The event opened with a talk by Professor David Cole-Hamilton, one of the masterminds behind the scarcity of the elements periodic table. He said that we are using up existing reserves of rare elements such as indium far too quickly, and that at the moment only 1% of indium and other rare elements is recycled.
Ed Hubbard from Paper Round explained why it’s important to use a trusted partner to recycle electronic waste. "There are environmental consequences if you don’t recycle in the right way, there are social consequences if the items don’t end up in the right place – they could end up in Africa, where people are picking through waste without regulation, and there are financial impacts as well."
Ed’s talk explained that exporting electrical waste from the EU is illegal, and yet 350,000 tons of it are exported illegally every year. 64% of this ends up in Africa, where workers burn them to strip off the plastic and extract the metals. The burning process causes serious health problems for the workers and causes environmental damage.
Orlaith O’Byrne, also from Paper Round, highlighted the need to recycle batteries separately from other recyclables. "There are a few risks involved in putting batteries in mixed recycling bins", she said. "Mainly it's the risk of fire, so when we dispose of batteries of any kind, but especially lithium batteries - they can short circuit and lead to a fire. You can find separate collection points at supermarkets."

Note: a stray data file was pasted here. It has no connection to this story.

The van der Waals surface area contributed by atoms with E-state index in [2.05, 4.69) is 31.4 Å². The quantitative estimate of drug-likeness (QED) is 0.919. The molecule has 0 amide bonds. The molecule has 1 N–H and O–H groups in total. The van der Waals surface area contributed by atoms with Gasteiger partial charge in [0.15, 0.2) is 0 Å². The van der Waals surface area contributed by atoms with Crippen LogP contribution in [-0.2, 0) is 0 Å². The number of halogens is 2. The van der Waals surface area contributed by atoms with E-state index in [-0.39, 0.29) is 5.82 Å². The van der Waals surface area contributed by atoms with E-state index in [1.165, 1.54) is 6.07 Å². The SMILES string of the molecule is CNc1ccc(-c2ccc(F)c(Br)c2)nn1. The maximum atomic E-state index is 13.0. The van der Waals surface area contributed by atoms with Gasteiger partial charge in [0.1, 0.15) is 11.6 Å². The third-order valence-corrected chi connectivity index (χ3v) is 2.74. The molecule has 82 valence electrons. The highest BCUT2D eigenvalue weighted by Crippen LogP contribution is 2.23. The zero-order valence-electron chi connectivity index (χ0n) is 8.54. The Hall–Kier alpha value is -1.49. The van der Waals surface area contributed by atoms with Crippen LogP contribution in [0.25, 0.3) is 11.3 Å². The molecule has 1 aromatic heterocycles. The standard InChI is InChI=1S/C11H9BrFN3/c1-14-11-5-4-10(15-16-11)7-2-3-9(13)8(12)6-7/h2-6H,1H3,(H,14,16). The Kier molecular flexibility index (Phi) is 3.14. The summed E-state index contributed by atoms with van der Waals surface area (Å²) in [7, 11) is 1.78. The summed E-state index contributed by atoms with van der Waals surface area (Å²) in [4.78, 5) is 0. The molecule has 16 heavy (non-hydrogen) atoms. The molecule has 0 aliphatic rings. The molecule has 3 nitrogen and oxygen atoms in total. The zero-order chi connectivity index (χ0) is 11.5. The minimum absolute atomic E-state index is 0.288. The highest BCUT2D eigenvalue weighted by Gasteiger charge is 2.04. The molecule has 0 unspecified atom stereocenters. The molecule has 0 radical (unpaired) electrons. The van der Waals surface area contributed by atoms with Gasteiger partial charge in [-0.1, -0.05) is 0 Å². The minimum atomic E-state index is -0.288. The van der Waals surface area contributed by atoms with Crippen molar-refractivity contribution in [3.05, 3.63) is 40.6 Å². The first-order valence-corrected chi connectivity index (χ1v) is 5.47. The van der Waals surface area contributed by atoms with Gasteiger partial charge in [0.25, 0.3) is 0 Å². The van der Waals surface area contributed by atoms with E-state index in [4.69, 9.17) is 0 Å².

Orlaith also took us through what happens when electronic devices are taken to a Paper Round recycling plant – they are dismantled by hand in order to extract as many of the materials as possible, then the smaller components are sent to a specialist company for further recycling.
David Cole-Hamilton – who has been a leading voice in the campaign to preserve our precious elements – said that he had learned new things at the event. "I didn’t know very much about the process of dealing with the recycling. The fact is that it is difficult to find people who do recycling, unless you know who they are."
He also explained why it’s so important to recycle, even if we are able to find new reserves of precious metals.
"These metals are very widely dispersed. When it's concentrated you can get it out relatively cheaply, and when it's widely dispersed you can't, so it all becomes much more expensive. It's cheaper to get it from your phones than out of the ground."
The event included a collection point, and attendees were encouraged to drop off their small electricals for recycling. For bulk equipment Paper Round offered free collections to London businesses who attended the event.